How to Get a Positive Outcome From Failing
We aren’t going to lie – it isn’t as easy as failing a test and suddenly becoming that much smarter. In fact, failing can be a slippery slope to demotivation, lowered self-worth, and a whole lot of frustration. Don’t resign yourself to a lifetime of disappointment just yet, because you’ve got the power to turn it all around.
The Magic of Self-Reflection
We know it’s easier to hide your bad mark at the bottom of your NCEA records and never think about it again, but hear us out. Taking the time to find out where you went wrong, and how you can improve next time, is the key to self-improvement.
Just be sure to be honest with yourself about your abilities, and be proactive about revising the skills you aren’t too flash with long before your next test. If it wasn’t specific skills you were missing, maybe it’s time to interrogate your study techniques and ensure you truly know how to revise.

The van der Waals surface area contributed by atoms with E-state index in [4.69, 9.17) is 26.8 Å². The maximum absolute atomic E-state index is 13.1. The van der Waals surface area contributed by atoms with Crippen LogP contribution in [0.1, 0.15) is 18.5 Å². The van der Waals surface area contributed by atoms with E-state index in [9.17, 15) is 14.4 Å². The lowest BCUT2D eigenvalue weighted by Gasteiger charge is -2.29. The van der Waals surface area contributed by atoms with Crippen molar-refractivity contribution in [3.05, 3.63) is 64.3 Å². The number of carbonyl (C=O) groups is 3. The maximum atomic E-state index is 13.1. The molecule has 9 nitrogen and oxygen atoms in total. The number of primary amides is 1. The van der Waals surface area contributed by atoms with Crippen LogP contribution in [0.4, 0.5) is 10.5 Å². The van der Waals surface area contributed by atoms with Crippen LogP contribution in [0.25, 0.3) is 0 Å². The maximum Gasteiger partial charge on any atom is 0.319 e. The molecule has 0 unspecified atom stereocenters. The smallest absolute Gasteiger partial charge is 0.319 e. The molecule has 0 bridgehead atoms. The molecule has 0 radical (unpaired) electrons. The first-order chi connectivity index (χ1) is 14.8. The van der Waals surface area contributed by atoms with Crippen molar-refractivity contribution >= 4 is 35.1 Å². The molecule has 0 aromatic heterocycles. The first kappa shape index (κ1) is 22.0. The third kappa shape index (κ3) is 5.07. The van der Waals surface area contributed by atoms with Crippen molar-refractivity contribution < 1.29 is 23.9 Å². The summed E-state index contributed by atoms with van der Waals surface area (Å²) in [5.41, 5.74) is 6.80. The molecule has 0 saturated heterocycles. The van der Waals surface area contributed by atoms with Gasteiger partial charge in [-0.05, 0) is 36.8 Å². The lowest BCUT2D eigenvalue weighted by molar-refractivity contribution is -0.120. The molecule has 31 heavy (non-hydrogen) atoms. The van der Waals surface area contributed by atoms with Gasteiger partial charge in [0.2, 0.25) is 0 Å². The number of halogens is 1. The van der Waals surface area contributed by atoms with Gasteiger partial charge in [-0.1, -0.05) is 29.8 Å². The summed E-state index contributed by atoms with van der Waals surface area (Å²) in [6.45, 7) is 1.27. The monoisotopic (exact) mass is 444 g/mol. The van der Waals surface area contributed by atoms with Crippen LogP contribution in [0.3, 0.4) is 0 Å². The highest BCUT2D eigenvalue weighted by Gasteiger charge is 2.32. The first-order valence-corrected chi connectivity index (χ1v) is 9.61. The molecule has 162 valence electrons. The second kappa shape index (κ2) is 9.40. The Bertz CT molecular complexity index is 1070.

If you get stuck, we’ve got loads of other articles on revision skills that can help.
Becoming an Adaptive Perfectionist
Being an adaptive perfectionist means you aim to achieve the best results in your work, while knowing your limits and never pushing harder than what a project is worth. Adaptive perfectionists know how to be realistic, and never compromise their mental health and wellbeing for something that is ultimately not worth it … like NCEA results.
To get to this point, you’ll want to focus on identifying micro vs. macro failures. Be kind to yourself over micro failures, and be proud of those less than stellar mock exam results. Why? Because they’re teaching you something that an Excellence never could.
As if consistently improving your results wasn’t good enough, being an adaptive perfectionist boasts other benefits, like better long term resilience and better mental health. Sounds pretty lit to me.
To sum things up:
Here at StudyTime, we’re over the idea that students need to be getting Excellences from day one. We want to see students becoming adaptive perfectionists who are kind to themselves over any micro failures they experience.
Even though getting grades you weren’t expecting can feel awful sometimes, it’s never the end of the world. Not only will you be able to improve your studying, but over time, you’ll boost your self-assurance too. Just make sure you’re reflecting on what went down, and perhaps, history won’t be repeating itself anytime soon.